Vietnamese-French Agreements of 1946

The following article is from The Great Soviet Encyclopedia (1979). It might be outdated or ideologically biased.

Vietnamese-French Agreements of 1946


the agreements concluded during the French aggression in South Vietnam and the occupation of the northern part of the country by Chinese Kuomintang troops shortly after the establishment on Sept. 2, 1945, of the Democratic Republic of Vietnam. A preliminary convention was signed in Hanoi on March 6. France thereby recognized the independence of the Republic of Vietnam (DRV) within the Indochinese Federation and the French Union (Art. 1). Provision was made for a referendum in South Vietnam to settle the question of uniting South Vietnam (Cochin China) with the Republic. The government of the DRV agreed to the replacement of Kuomin-tang forces in North Vietnam by French forces. On September 14 the Provisional Vietnamese-French Agreement (modus vivendi) was signed in Paris. The agreement set out preliminary decisions on such main questions of Franco-Vietnamese relations as economic matters, customs, and currency. The agreement also provided for the cessation of hostilities in South Vietnam. The parties agreed to resume negotiations on the final conclusion of a general treaty no later than January 1947. These negotiations did not take place because the French imperialists, violating agreements they had reached with Vietnam, in December 1946 launched a colonial war throughout the country in order to regain their supremacy in Vietnam.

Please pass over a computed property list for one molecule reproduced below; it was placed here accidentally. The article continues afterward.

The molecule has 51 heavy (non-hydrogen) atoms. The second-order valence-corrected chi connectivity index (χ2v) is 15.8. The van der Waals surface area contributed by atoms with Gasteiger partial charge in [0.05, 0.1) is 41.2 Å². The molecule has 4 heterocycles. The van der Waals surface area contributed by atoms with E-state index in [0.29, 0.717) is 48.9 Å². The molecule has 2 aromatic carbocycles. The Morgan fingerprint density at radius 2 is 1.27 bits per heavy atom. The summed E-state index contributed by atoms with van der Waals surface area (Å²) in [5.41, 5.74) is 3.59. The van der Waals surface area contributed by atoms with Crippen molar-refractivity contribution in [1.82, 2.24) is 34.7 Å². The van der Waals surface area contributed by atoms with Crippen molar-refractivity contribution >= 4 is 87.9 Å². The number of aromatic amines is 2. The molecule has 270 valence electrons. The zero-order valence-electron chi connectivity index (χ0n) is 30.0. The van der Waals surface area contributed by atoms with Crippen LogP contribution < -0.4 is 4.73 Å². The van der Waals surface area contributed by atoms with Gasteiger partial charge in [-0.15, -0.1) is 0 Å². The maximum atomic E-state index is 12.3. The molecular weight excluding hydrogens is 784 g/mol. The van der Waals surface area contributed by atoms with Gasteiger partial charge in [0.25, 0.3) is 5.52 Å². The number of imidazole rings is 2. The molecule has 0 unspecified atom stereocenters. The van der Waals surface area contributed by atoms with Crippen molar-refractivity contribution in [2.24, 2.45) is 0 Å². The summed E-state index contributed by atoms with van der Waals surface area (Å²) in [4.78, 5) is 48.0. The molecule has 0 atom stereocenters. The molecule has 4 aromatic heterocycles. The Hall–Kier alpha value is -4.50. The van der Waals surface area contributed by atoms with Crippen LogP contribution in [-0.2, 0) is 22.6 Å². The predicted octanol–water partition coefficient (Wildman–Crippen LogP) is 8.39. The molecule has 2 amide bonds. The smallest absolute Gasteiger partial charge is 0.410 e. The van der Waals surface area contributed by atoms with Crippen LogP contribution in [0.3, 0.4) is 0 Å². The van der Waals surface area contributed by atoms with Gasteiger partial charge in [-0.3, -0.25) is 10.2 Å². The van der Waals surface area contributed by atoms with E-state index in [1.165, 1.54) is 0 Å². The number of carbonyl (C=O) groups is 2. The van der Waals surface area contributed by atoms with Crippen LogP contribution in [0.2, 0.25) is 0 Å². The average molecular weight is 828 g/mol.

Demokraticheskaia Respublika V’etnam: Konstitutsiia, zakonodatel’nye akty, dokumenty. Moscow, 1955. Pages 57-64. (Translated from Vietnamese, French, and English.)
Lavrishchev, A. A. Indokitaiskii vopros posle vtoroi mirovoi voiny. Moscow, 1960.


The Great Soviet Encyclopedia, 3rd Edition (1970-1979). © 2010 The Gale Group, Inc. All rights reserved.
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